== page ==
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Does smoking hurt as well as harm? (or, as if you needed another reason)



The 2024 Global Year will examine what is known about sex and gender differences in pain perception and modulation and address sex-and gender-related disparities in both the research and treatment of pain.

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I have a couple of mates who are veritable smoke-stacks. They love smoking but sort of hate being a smoker. I must confess that, at least within my community, smoking is now officially uncool and my mates are sick of people telling them good reasons to give up.  Well, as if they needed another reason, here is evidence that smoking hurts.  This is a huge study and we are thrilled that the lead author Charlotta Pisinger agreed to write a blurb for us.

Tobacco smoke and frequent pain

Whereas the causal link between smoking and e.g. cardiac pain is now established and well understood, the influence of smoking on back pain and other musculoskeletal pain has been a topic of controversial discussion.

Our study took place in Copenhagen, Denmark. The study included almost 7000 persons (30 to 60 years) randomly selected from a general population. Our aim was to investigate the relationship between frequent pain (daily or often) and both active and passive smoking. Pain was self-reported and included six different kinds of pain: headache, pain in lower back in lifting, pain in lower back radiating to legs, pain in neck and upper back, pain in joints and pain in abdomen.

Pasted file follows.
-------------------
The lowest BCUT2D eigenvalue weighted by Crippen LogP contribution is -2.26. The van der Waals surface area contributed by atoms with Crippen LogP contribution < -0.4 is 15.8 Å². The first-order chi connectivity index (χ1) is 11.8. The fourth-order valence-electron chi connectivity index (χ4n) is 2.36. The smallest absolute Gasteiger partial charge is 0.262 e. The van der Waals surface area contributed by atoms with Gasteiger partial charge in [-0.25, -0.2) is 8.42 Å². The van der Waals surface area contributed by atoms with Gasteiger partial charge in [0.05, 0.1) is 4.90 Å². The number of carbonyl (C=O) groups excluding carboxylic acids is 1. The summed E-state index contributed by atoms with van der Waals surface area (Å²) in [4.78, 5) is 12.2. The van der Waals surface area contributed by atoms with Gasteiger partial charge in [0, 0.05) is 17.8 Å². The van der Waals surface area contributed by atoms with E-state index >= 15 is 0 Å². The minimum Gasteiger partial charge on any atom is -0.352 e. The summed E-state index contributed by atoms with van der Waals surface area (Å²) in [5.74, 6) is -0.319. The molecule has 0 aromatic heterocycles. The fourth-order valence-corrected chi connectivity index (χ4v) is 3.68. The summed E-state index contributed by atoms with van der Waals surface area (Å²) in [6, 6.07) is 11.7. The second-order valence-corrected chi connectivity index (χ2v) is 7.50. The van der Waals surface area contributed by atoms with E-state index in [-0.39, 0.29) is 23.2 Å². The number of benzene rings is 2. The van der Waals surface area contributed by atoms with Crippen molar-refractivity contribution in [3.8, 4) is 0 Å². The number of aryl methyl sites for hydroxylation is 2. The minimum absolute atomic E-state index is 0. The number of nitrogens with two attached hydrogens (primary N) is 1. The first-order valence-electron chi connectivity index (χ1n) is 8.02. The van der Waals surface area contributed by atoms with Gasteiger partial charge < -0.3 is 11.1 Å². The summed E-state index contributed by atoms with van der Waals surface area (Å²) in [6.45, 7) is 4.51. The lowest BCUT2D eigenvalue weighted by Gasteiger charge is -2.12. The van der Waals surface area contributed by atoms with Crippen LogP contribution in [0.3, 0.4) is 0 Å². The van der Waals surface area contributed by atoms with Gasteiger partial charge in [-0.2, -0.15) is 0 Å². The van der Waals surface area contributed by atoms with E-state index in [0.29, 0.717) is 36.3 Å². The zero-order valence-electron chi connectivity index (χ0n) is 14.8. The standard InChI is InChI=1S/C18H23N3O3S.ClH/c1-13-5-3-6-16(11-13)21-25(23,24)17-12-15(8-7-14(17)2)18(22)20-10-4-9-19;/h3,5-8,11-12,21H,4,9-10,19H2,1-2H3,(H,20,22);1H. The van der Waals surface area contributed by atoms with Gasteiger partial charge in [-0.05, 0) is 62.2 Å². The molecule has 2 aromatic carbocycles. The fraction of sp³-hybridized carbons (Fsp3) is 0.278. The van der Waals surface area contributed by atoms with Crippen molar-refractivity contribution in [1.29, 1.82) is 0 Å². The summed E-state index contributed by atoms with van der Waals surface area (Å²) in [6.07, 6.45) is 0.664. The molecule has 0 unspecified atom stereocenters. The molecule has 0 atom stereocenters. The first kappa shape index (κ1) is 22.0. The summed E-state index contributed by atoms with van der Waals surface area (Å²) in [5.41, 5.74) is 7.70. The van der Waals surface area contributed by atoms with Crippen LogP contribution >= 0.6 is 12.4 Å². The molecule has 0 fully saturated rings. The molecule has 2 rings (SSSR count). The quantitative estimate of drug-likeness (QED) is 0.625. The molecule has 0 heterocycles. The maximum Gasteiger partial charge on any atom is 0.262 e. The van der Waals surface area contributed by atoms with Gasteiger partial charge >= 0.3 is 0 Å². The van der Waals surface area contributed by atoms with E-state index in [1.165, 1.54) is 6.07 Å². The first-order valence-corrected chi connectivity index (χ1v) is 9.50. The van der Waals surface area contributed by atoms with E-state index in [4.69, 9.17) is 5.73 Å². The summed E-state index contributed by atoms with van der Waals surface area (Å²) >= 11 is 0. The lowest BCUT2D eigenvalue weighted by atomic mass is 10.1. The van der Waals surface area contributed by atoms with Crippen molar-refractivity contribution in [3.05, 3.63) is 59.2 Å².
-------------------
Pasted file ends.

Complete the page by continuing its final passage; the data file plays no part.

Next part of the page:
Daily smokers reported to suffer from frequent pain in every of the six locations twice as often as never smokers. Occasional smokers reported a little less pain than daily smokers, ex-smokers even less pain and never smokers the least. The more cigarettes smoked, the more frequently pain was reported. Also, an early smoking debut and smoking for many years increased the probability of frequent pain.

One could argue that smokers are different from non-smokers and have pain due to quite other reasons than smoking. Therefore, we decided to look at non-smokers exposed to environmental tobacco smoke (ETS). We found that the more non-smokers were exposed to tobacco smoke the more pain they experienced. Non-smokers exposed to tobacco smoke at least 5 hours daily had significantly, about 50%, more frequent pain than those almost never exposed.

Two other studies have found and association between ETS and pain in the back and headache. Together with results from our study this confirms a casual link between tobacco smoke and pain.

So, why do smokers have more pain? We know that tobacco smoke contains carbon monoxide and other toxic gases, and previous research had shown that smoking leads to reduced perfusion and malnutrition of tissues, inhibits cell proliferation and increases inflammation, speeds up the degenerative process in the disc and weakens the spinal ligaments.  Furthermore, tobacco smoke influences the central system. Deprivation of cigarettes appears to diminish smokers’ sensitivity to pain significantly below that of non-smokers, and diminished pain tolerance in smokers has been shown to result in requiring higher dosages of pain-killers. As smokers exhibit short-term pain reduction after smoking, they will light a cigarette when they experience pain. Unfortunately every cigarette worsens their pain, and a vicious circle arises.

About Charlotta

Charlotta Pisinger is Senior Research Fellow, MD Consultant, PhD, MPH at the Research Center for Prevention and Health, Department of Development and Health, Capital Region of Denmark, Denmark.


ResearchBlogging.org Pisinger C, Aadahl M, Toft U, Birke H, Zytphen-Adeler J, & Jørgensen T (2011). The association between active and passive smoking and frequent pain in a general population. European journal of pain (London, England), 15 (1), 77-83 PMID: 20627783

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